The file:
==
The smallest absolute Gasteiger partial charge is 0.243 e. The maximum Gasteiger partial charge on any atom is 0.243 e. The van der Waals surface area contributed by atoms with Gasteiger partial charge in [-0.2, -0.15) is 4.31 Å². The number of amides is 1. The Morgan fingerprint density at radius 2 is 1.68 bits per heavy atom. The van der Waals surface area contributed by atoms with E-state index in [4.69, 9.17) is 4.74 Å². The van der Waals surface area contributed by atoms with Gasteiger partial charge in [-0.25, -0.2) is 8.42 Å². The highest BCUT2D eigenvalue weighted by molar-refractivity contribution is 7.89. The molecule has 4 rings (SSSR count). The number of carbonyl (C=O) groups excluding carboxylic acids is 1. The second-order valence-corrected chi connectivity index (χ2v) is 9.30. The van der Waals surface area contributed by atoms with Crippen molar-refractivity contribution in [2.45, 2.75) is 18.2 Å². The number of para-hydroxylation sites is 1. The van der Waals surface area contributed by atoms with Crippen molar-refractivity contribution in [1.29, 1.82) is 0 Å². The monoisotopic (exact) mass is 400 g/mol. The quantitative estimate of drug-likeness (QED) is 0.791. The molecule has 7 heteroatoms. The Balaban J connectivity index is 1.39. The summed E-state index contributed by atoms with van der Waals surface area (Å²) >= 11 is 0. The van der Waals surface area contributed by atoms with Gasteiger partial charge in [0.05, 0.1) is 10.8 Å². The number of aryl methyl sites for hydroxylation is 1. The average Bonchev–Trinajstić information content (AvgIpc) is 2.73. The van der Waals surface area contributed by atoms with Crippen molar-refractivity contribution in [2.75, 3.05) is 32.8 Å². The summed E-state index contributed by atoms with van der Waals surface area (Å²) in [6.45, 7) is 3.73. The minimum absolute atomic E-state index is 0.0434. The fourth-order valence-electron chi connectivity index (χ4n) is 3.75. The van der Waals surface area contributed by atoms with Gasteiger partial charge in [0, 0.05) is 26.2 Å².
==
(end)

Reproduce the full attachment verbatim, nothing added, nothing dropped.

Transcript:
The smallest absolute Gasteiger partial charge is 0.243 e. The maximum Gasteiger partial charge on any atom is 0.243 e. The van der Waals surface area contributed by atoms with Gasteiger partial charge in [-0.2, -0.15) is 4.31 Å². The number of amides is 1. The Morgan fingerprint density at radius 2 is 1.68 bits per heavy atom. The van der Waals surface area contributed by atoms with E-state index in [4.69, 9.17) is 4.74 Å². The van der Waals surface area contributed by atoms with Gasteiger partial charge in [-0.25, -0.2) is 8.42 Å². The highest BCUT2D eigenvalue weighted by molar-refractivity contribution is 7.89. The molecule has 4 rings (SSSR count). The number of carbonyl (C=O) groups excluding carboxylic acids is 1. The second-order valence-corrected chi connectivity index (χ2v) is 9.30. The van der Waals surface area contributed by atoms with Crippen molar-refractivity contribution in [2.45, 2.75) is 18.2 Å². The number of para-hydroxylation sites is 1. The van der Waals surface area contributed by atoms with Crippen molar-refractivity contribution in [1.29, 1.82) is 0 Å². The monoisotopic (exact) mass is 400 g/mol. The quantitative estimate of drug-likeness (QED) is 0.791. The molecule has 7 heteroatoms. The Balaban J connectivity index is 1.39. The summed E-state index contributed by atoms with van der Waals surface area (Å²) >= 11 is 0. The van der Waals surface area contributed by atoms with Gasteiger partial charge in [0.05, 0.1) is 10.8 Å². The number of aryl methyl sites for hydroxylation is 1. The average Bonchev–Trinajstić information content (AvgIpc) is 2.73. The van der Waals surface area contributed by atoms with Crippen molar-refractivity contribution in [2.75, 3.05) is 32.8 Å². The summed E-state index contributed by atoms with van der Waals surface area (Å²) in [6.45, 7) is 3.73. The minimum absolute atomic E-state index is 0.0434. The fourth-order valence-electron chi connectivity index (χ4n) is 3.75. The van der Waals surface area contributed by atoms with Gasteiger partial charge in [0, 0.05) is 26.2 Å².